Who you gonna call?

(Why, Mom and Dad, of course)
Exclamations are a fun part of language. They don’t necessarily fit all the patterns. And sometimes, kin terms and other surprising words are shouted out to express deep feeling.

You know how you always yell, “Oh cousin!” when you’re exasperated. No? Oh yeah, sorry. It’s brother, not cousin. And these meanings are arbitrary. There’s no real reason why it’s brother and not sister, or cousin, or uncle…

…no, wait. We do cry “Uncle,” but that means “I surrender.” And even the nonreligious will exclaim “Oh God!” or “Oh my God!” (or, omigosh! or even OMG, for short, on their smart phone.)

Filipinos use Diyos ko (“my God!”) as an exclamation. But they don’t stop there. They will cover all the holy family bases with Susmariosep! which is a way to say JesusMariaJoseph without stopping to take a breath.

But how come earthly parents get left out, here? Well, they don’t. At least, in Palawano, they have their moments of exclamatory fame.

A Palawano who is extremely sick or writhing in pain will continually moan, Indoooooo! Amaaaaaa! (gotta draw out those final syllables), which means “Motherrrrr! Fatherrrrr!” Even adults will do this, long past the age when an American would cry “Mommy!” without shame. They even do it after their parents have passed on. Whether that’s just semantics or due to their tradition of ancestor worship is just a guess.

They will also scream “Indo-Ama!” when deathly afraid. And that’s the expression I heard today.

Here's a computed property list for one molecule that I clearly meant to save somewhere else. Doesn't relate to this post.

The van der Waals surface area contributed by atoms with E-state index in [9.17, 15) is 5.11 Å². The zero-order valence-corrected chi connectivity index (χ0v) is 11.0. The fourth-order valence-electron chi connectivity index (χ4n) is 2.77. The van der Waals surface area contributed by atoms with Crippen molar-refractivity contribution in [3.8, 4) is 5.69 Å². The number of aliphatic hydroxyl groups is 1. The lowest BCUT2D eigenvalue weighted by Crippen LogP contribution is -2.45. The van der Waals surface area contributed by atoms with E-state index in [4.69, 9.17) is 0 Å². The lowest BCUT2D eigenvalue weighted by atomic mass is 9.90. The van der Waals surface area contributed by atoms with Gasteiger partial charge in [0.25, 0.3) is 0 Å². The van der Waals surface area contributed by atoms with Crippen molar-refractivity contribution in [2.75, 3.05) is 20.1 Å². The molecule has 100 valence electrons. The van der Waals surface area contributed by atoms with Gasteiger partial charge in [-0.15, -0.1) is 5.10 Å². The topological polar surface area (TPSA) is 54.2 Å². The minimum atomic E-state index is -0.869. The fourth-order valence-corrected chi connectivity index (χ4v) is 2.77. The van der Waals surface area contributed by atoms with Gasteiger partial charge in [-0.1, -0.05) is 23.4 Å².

My friend Ruben had to catch a ride on the back of a motorcycle over a rough logging road through the jungle as part of his journey to see me here in the city. Apparently his brother-in-law drove the bike a little too fast for Ruben’s comfort and peace of mind.

Ruben described it to me like this:
Neg-indo-ama ko!

That literally means, “I mother-fathered!” No verb meaning “cry, call out, or scream.” He put a verb-making prefix on the noun cluster mother-father and he was good to go. Palawano is flexible that way when it comes to building words.

And sorry, dads… it’s not father-mother. Mom always comes first in Palawano.

And if you want to be ready in case you you’re in such pain that you cannot speak, you could always point to this tattoo…


About billdavisthoughts

From San Diego, CA. I've been a missionary and Bible translator in the Philippines for over 30 years and have travelled as a language learning consultant to 15 countries. I play piano and guitar. I write, read voraciously and love to work on word puzzles. Married for 35 years, we have two daughters and two grandchildren.
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